Finally, truly statin-intolerant patients probably comprise 5-10% of the patient population. It is important to adhere to evidence-based statin treatment and the complete discontinuation of statin is discouraged. The most encountered side effect is muscle symptoms which tend to be symmetrical myalgias or weakness in large proximal muscle groups. Other causes such as hypothyroidism, Vitamin D deficiency, or recent strenuous exercise should be ruled out. Some patients, such as women, Asians, and the elderly, are more prone to develop statin-associated muscle symptoms. Interaction with other medications or food needs to be considered particularly amiodarone, diltiazem, or grapefruit which can alter the metabolism of statin. Very often, after a period of discontinuation of statin, a low dose of rosuvastatin, 5 mg per week can be restarted and increased progressively either in dosage or frequency. When all fails, it is time to consider non-statin therapies
WHAT ARE THE NON-STATIN AGENTS TO BE CONSIDERED FOR LDL LOWERING?
Ezetimibe inhibits the absorption of cholesterol at the level of the small intestine cells and usually lowers the LDL cholesterol by 15-20%. When taken in combination with a low-dose statin (simvastatin 40 mg), it can lower the risk of MI or stroke as demonstrated in IMPROVE-IT (6% lower than simvastatin alone).
PCSK9 inhibitors given as antibodies include evolocumab and alirocumab. They bind to the PCSK9 receptor and increase the number of LDL receptors available to clear circulating LDL cholesterol. They are administered as an SC injection every 2 weeks or every month. In the FOURIER trial, evolocumab lowered the LDL cholesterol by an average of 59% to a median level of 30 mg/dL and reduced combined major cardiovascular events by 15% compared to statin alone, but it did not reduce cardiac mortality. In the ODYSSEY study, alirocumab dose was adjusted to lower the LDL to 25-50 mcg/dL and when given in addition to a maximally tolerated statin in patients recovering from an acute coronary syndrome, reduced the mortality and MI by 15% compared to statin alone.
Bempedoic acid (Nexletol) is a pro-drug for oral administration with activation inside the liver cell and not in the muscle cell. This could be considered an advantage in patients with statin-associated muscle symptoms, although tendon rupture has been reported and gout arthritis can be exacerbated. It is a small molecule that inhibits the synthesis of cholesterol, leading to the upregulation of the LDL receptor and increased LDL clearance. Bempedoic acid at 120 mg daily can lower the LDL cholesterol by 25%. It can be combined with ezetimibe and lower the LDL-C by 38%. The CLEAR outcomes trial of over 14,000 patients with or at high risk for ASCVD, statin-intolerant, and LDL >100 mg/dL was just completed in 2022 and results will be presented at the ACC this March.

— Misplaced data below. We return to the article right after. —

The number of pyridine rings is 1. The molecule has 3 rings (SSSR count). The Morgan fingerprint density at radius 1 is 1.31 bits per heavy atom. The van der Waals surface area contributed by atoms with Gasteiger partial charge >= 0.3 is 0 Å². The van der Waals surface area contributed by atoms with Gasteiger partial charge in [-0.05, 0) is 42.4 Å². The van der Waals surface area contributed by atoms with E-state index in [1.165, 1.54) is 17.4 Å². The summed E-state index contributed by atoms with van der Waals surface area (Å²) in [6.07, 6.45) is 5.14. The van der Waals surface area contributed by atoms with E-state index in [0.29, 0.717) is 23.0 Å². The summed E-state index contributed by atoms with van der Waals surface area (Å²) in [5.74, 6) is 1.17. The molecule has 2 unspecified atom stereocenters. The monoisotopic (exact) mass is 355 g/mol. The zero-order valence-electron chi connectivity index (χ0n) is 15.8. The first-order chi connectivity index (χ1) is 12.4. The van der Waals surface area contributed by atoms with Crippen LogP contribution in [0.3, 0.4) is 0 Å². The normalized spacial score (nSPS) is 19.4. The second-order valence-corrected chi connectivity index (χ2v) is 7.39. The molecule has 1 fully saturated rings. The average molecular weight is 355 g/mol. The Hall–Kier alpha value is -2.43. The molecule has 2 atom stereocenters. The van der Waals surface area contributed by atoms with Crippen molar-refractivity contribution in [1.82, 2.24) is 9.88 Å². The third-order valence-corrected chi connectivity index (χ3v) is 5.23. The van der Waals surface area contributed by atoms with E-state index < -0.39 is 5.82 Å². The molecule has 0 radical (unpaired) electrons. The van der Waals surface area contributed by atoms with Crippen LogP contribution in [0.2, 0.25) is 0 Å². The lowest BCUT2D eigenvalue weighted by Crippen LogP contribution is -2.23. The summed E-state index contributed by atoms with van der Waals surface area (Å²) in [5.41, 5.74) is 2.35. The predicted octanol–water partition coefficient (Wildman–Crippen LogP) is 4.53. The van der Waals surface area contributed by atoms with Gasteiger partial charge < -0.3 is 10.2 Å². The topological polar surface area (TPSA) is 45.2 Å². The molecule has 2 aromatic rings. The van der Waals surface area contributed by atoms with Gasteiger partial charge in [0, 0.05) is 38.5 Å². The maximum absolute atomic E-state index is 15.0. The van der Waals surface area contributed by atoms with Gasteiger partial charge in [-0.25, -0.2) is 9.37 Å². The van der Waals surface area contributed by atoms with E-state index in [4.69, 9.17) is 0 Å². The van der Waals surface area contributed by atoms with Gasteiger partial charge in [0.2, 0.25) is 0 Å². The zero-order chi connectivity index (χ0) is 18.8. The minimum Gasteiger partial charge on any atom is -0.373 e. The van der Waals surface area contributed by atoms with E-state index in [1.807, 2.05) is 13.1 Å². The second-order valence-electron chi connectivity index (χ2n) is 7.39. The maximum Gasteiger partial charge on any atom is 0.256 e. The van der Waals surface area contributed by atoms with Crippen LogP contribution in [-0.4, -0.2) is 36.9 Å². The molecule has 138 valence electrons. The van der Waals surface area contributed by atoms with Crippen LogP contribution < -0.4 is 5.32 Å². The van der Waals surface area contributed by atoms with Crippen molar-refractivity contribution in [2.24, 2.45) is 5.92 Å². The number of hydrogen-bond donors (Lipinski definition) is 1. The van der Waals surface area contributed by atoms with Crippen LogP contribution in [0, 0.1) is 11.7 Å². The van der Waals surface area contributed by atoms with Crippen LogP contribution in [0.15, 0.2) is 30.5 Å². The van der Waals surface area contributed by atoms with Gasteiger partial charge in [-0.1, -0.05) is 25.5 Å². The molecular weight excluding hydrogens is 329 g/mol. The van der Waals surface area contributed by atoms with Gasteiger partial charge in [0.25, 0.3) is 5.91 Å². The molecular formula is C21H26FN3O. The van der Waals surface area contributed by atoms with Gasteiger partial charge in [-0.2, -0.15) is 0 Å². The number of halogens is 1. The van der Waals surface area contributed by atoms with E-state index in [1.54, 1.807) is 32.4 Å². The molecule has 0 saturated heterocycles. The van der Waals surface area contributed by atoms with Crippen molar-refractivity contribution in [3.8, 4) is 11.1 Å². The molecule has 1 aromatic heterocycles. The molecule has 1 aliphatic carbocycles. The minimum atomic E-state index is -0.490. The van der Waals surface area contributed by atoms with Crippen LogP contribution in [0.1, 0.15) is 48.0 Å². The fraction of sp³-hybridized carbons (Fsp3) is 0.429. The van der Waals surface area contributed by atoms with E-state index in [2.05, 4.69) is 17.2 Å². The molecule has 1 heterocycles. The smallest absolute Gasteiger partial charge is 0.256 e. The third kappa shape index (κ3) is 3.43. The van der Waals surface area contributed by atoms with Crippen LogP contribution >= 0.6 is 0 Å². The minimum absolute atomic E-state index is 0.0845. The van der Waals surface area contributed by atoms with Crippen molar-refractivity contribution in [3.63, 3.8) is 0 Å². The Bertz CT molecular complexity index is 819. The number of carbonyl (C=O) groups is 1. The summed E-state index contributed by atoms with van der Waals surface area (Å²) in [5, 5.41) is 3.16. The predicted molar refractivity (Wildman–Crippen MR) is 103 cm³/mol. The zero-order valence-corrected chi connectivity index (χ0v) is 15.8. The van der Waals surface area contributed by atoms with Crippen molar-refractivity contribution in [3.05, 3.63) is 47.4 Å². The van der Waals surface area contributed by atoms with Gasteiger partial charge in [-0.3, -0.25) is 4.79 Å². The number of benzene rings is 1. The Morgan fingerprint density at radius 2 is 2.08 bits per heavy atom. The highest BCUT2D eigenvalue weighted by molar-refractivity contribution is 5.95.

Inclisiran, a long-acting, small interfering RNA (siRNA) molecule that reduced the production of PCSK9 through gene silencing, thereby up-regulating LDL receptor density on the liver cell and increasing LDL-C clearance. The recommended dosage in addition to maximally tolerated statin is 300 mg SC initially, again at 3 months, and then every 6 months thereafter. In the ORION clinical studies, the LDL-C was reduced by an average of 50%. ORION-4 and VICTORION-2P will enroll 15,000 patients each, with patients with ASCVD on a high-intensity statin and LDL-C >100 mg/dL for ORION and > 70 mg/dL for VICTORION-2P. These trials are still in the enrollment phase.
Obicetrapib, a CETP inhibitor, is being evaluated for the treatment of patients with ASCVD and persistent elevation of LDL-C despite maximally tolerated statin. The TULIP study of 364 patients taking a statin and treated with a placebo, 5 and 10 mg daily of Obicetrapib. The average LDL-C was lowered by 45%, the HDL-C was raised by 157%, and apoA1 increased by 57% with a significant increase in HDL efflux capacity. Several outcomes studies are being conducted in patients with ASCVD who are not adequately controlled despite maximally tolerated lipid-lowering therapy (PREVAIL) or in patients with familial hypercholesterolemia (HeFH) as an adjunct to diet and maximally tolerated lipid-lowering therapies (BROOKLYN) and in patients with ASCVD (BROADWAY)